Jackson and company – Commissioners Joe Bowles, Jerry Brigham, Grady Smith, Wayne Guilfoyle and Matt Aitken – say they’re sick of Lockett’s constant nit-picking and Mason’s insults (He said on TV he didn’t like them and thought what they were doing as far as the manual was unethical, if not illegal.) Jackson said he knew that after a year’s haggling over the manual, another week wouldn’t make any difference. So they approved it and the 2012 budget in the last three minutes.

 

NOW CAN WE STOP THE TEMPER TANTRUMS?: Two days later, Judge Roper ruled in favor of the city, the mayor and the six white commissioners and against the Baptist Ministers Conference of Augusta, Metro Courier Publisher Barbara Gordon, Mallory Millender and the Revs. K.B. Martin, James Williams and Melvin Ivey, finding that the commission did not overstep its bounds in delegating more power to the city administrator and changing several other provisions in the personnel manual.

Hopefully, that will be the end of an issue about which more deliberate lies have been told than anything I can remember in city government. By approving the personnel manual, commissioners were not trying to give the administrator the power to hire and fire department heads, only the power to recommend candidates to the commission who would have the final say. Some of the people who ran around telling folks it would give Russell hiring and firing power and change the structure of the government knew it wasn’t true but kept on saying it anyway. I guess they had their reasons.

 

TURKEY OF THE YEAR: Welcome to the Sixth Annual Turkey of the Year Awards.

The pickings were a little thin this year because there are no local elections this month, no forums or debates that always produce lots of bird-brained statements and big fat turkeys. But I scratched around and came up with a few worth honoring.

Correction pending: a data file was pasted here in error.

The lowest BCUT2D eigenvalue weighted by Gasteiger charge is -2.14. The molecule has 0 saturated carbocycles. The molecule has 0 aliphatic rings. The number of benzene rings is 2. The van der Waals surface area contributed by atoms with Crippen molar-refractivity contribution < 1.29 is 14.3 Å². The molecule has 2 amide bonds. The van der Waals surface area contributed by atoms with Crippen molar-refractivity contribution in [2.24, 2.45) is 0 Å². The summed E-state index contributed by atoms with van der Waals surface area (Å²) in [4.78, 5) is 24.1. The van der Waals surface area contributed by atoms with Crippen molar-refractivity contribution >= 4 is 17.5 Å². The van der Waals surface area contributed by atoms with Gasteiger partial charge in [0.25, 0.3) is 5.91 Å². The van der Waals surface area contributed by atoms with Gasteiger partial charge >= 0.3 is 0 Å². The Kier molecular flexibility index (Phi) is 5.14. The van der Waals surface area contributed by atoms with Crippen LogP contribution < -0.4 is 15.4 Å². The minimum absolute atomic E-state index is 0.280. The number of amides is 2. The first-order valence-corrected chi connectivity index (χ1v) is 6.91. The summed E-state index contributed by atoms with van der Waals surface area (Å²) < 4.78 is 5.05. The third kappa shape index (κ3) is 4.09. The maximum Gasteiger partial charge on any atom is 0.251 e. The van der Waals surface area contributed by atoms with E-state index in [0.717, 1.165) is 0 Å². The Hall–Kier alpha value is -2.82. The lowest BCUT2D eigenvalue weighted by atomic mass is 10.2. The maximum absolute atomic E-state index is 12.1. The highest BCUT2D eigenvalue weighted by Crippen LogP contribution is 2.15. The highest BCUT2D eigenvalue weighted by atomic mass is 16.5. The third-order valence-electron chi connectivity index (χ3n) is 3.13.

Russell gets the Defeated Turkey award because he strutted off to Sarasota to interview for another job and came back with his tail feathers dragging the ground.

Boy King Mayor Deke Copenhaver gets the Tough Turkey award because after months and months of Iron Man training, he’s all muscle and bone.

Commissioner Aitken gets dual awards this year. He gets the Trapped Turkey award for letting a TV reporter pin him down to admitting he’d voted for the 2012 city budget without knowing it included layoffs for 34 employees. And he gets the Cooked Goose award for not knowing what was in the budget before voting for it.

Augusta lawyer Chris Nicholson gets the Penned-up Turkey award because he got sassy with State Court Judge David Watkins, walked out on his client, ignored the judge’s order, was found in contempt, fined and sentenced to 20 days in jail, which ended up being one day. He reported to the jail to serve that stiff sentence Friday.

Former Augusta Utilities Department employee Shaheem Unique Monroe and his supervisor, Patrick Maurice Cooper, will likewise share the Brass Turkey award for being arrested for stealing 11 industrial brass water meters and a large spool of copper tubing from the city.

Commissioner Smith gets the Best Actor Turkey award for playing dumb every time commissioners discuss Forest Hills Golf Course’s $149-a-month water bill.

Lockett and Mason will share the Top Turkey award for publically insulting anybody and everybody in city government and questioning their honesty and integrity.

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Mon, 04/24/2017 - 17:56